Except that she wasn’t headed for prison.
In some other respects, however, Bradley/Chelsea Manning is reliving Jan Morris’s conundrum (her eponymous book) – the struggle to fit her feelings to her body.
But Manning lives in an arguably more liberal, more forgiving age than Jan Morris.
Ms Morris’s remarkable story is well documented but it bears repeating for its incredible dignity, courage and constancy. Consider this:
– As far back as the 1960s, he (James, as she was then known) started female hormone therapy. At the time, he was one of Britain’s best known, most intrepid writers and journalists, covering the Everest ascent for ‘The Times’, London, in time for the news to reach the Queen on coronation day
– James, as he was born, was convinced from childhood that he was in the wrong body, not homosexual, just “wrongly equipped”.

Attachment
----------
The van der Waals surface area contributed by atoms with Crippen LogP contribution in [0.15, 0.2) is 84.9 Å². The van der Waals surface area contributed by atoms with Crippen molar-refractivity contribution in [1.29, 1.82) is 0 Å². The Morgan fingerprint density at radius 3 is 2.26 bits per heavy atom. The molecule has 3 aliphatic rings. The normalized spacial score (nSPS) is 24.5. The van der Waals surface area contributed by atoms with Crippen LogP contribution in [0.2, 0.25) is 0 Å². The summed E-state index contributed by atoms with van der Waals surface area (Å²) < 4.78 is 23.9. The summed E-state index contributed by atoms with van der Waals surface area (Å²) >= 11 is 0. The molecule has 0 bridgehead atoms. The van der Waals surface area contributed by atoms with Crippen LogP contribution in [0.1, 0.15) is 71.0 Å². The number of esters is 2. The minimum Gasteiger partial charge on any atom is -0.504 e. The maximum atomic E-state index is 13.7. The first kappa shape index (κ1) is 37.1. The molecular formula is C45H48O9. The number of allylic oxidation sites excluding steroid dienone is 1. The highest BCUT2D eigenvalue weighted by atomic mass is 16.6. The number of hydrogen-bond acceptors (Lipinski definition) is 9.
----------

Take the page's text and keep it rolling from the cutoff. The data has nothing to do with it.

– He had a sex change operation in Casablanca because it was not possible to have it in Britain without divorcing his wife of many years (something he was not then prepared to do)
– Jan subsequently described the gender transition in her book ‘Conundrum’, prompting open discussion and prurient interest. At the time she wrote that she fully expected her death to be marked by a “small back-page headline ‘Sex Change Author Dies’.” As it happens it will probably be ‘Jan Morris dies’. Some years ago, she was voted the 15th greatest British writer since the war.
– Jan continued to live with her ex-wife (even after their amicable divorce) and then in 2008, as soon as it was legally possible, underwent a civil ceremony with her.
Constancy. Courage. Commitment to the idea of identity.